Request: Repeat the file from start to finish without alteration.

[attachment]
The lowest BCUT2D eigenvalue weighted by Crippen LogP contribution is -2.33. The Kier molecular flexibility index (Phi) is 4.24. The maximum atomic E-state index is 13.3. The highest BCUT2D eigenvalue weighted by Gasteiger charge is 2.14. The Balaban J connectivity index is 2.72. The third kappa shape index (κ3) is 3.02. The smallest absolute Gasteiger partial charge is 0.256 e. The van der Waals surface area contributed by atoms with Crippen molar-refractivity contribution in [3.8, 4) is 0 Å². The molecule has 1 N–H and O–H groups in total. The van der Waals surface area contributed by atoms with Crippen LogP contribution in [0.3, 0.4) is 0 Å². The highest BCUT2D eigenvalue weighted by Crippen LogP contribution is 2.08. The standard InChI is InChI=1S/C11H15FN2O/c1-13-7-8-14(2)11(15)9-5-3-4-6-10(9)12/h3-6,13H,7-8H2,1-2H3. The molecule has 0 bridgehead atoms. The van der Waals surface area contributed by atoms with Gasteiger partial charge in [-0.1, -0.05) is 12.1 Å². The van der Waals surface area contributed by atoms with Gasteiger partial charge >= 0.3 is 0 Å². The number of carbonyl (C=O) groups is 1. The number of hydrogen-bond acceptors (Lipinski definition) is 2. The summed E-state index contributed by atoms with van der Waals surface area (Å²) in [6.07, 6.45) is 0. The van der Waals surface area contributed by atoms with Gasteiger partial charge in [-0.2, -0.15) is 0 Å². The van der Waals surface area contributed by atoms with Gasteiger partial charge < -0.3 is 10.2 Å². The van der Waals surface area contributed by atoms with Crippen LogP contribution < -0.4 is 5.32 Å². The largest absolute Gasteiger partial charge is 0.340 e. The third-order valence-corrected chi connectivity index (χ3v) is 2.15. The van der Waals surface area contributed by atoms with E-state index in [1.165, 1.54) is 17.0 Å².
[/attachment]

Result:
The lowest BCUT2D eigenvalue weighted by Crippen LogP contribution is -2.33. The Kier molecular flexibility index (Phi) is 4.24. The maximum atomic E-state index is 13.3. The highest BCUT2D eigenvalue weighted by Gasteiger charge is 2.14. The Balaban J connectivity index is 2.72. The third kappa shape index (κ3) is 3.02. The smallest absolute Gasteiger partial charge is 0.256 e. The van der Waals surface area contributed by atoms with Crippen molar-refractivity contribution in [3.8, 4) is 0 Å². The molecule has 1 N–H and O–H groups in total. The van der Waals surface area contributed by atoms with Crippen LogP contribution in [0.3, 0.4) is 0 Å². The highest BCUT2D eigenvalue weighted by Crippen LogP contribution is 2.08. The standard InChI is InChI=1S/C11H15FN2O/c1-13-7-8-14(2)11(15)9-5-3-4-6-10(9)12/h3-6,13H,7-8H2,1-2H3. The molecule has 0 bridgehead atoms. The van der Waals surface area contributed by atoms with Gasteiger partial charge in [-0.1, -0.05) is 12.1 Å². The van der Waals surface area contributed by atoms with Gasteiger partial charge >= 0.3 is 0 Å². The number of carbonyl (C=O) groups is 1. The number of hydrogen-bond acceptors (Lipinski definition) is 2. The summed E-state index contributed by atoms with van der Waals surface area (Å²) in [6.07, 6.45) is 0. The van der Waals surface area contributed by atoms with Gasteiger partial charge in [-0.2, -0.15) is 0 Å². The van der Waals surface area contributed by atoms with Gasteiger partial charge < -0.3 is 10.2 Å². The van der Waals surface area contributed by atoms with Crippen LogP contribution < -0.4 is 5.32 Å². The largest absolute Gasteiger partial charge is 0.340 e. The third-order valence-corrected chi connectivity index (χ3v) is 2.15. The van der Waals surface area contributed by atoms with E-state index in [1.165, 1.54) is 17.0 Å².